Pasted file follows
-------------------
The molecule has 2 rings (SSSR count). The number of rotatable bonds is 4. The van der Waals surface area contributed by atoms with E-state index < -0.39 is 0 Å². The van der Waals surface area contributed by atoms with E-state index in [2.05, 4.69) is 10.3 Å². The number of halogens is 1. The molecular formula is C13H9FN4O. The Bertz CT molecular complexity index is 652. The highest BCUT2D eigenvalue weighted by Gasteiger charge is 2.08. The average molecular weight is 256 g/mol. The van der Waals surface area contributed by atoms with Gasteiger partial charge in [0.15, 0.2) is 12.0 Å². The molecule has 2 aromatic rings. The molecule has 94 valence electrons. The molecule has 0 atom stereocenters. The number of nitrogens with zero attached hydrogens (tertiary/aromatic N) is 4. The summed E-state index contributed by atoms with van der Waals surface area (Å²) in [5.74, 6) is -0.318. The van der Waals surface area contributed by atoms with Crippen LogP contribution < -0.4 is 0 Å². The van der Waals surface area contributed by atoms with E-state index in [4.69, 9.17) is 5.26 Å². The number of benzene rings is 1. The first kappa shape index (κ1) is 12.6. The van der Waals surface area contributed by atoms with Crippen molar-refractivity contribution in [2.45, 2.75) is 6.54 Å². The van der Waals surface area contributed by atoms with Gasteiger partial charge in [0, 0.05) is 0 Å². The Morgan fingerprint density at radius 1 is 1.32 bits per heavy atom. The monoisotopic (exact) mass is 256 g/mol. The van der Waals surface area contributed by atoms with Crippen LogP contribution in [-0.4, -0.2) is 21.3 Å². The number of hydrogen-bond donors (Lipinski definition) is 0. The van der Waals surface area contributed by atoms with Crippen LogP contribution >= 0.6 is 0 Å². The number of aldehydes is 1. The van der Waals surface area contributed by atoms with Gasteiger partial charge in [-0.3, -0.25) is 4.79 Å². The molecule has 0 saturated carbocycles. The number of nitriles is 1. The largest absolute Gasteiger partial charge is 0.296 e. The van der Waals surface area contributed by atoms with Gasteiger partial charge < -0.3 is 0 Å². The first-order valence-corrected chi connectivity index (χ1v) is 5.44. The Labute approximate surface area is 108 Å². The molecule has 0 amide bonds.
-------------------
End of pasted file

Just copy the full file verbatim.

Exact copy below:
The molecule has 2 rings (SSSR count). The number of rotatable bonds is 4. The van der Waals surface area contributed by atoms with E-state index < -0.39 is 0 Å². The van der Waals surface area contributed by atoms with E-state index in [2.05, 4.69) is 10.3 Å². The number of halogens is 1. The molecular formula is C13H9FN4O. The Bertz CT molecular complexity index is 652. The highest BCUT2D eigenvalue weighted by Gasteiger charge is 2.08. The average molecular weight is 256 g/mol. The van der Waals surface area contributed by atoms with Gasteiger partial charge in [0.15, 0.2) is 12.0 Å². The molecule has 2 aromatic rings. The molecule has 94 valence electrons. The molecule has 0 atom stereocenters. The number of nitrogens with zero attached hydrogens (tertiary/aromatic N) is 4. The summed E-state index contributed by atoms with van der Waals surface area (Å²) in [5.74, 6) is -0.318. The van der Waals surface area contributed by atoms with Crippen LogP contribution < -0.4 is 0 Å². The van der Waals surface area contributed by atoms with E-state index in [4.69, 9.17) is 5.26 Å². The number of benzene rings is 1. The first kappa shape index (κ1) is 12.6. The van der Waals surface area contributed by atoms with Crippen molar-refractivity contribution in [2.45, 2.75) is 6.54 Å². The van der Waals surface area contributed by atoms with Gasteiger partial charge in [0, 0.05) is 0 Å². The Morgan fingerprint density at radius 1 is 1.32 bits per heavy atom. The monoisotopic (exact) mass is 256 g/mol. The van der Waals surface area contributed by atoms with Crippen LogP contribution in [-0.4, -0.2) is 21.3 Å². The number of hydrogen-bond donors (Lipinski definition) is 0. The van der Waals surface area contributed by atoms with Crippen LogP contribution >= 0.6 is 0 Å². The number of aldehydes is 1. The van der Waals surface area contributed by atoms with Gasteiger partial charge in [-0.3, -0.25) is 4.79 Å². The molecule has 0 saturated carbocycles. The number of nitriles is 1. The largest absolute Gasteiger partial charge is 0.296 e. The van der Waals surface area contributed by atoms with Gasteiger partial charge < -0.3 is 0 Å². The first-order valence-corrected chi connectivity index (χ1v) is 5.44. The Labute approximate surface area is 108 Å². The molecule has 0 amide bonds.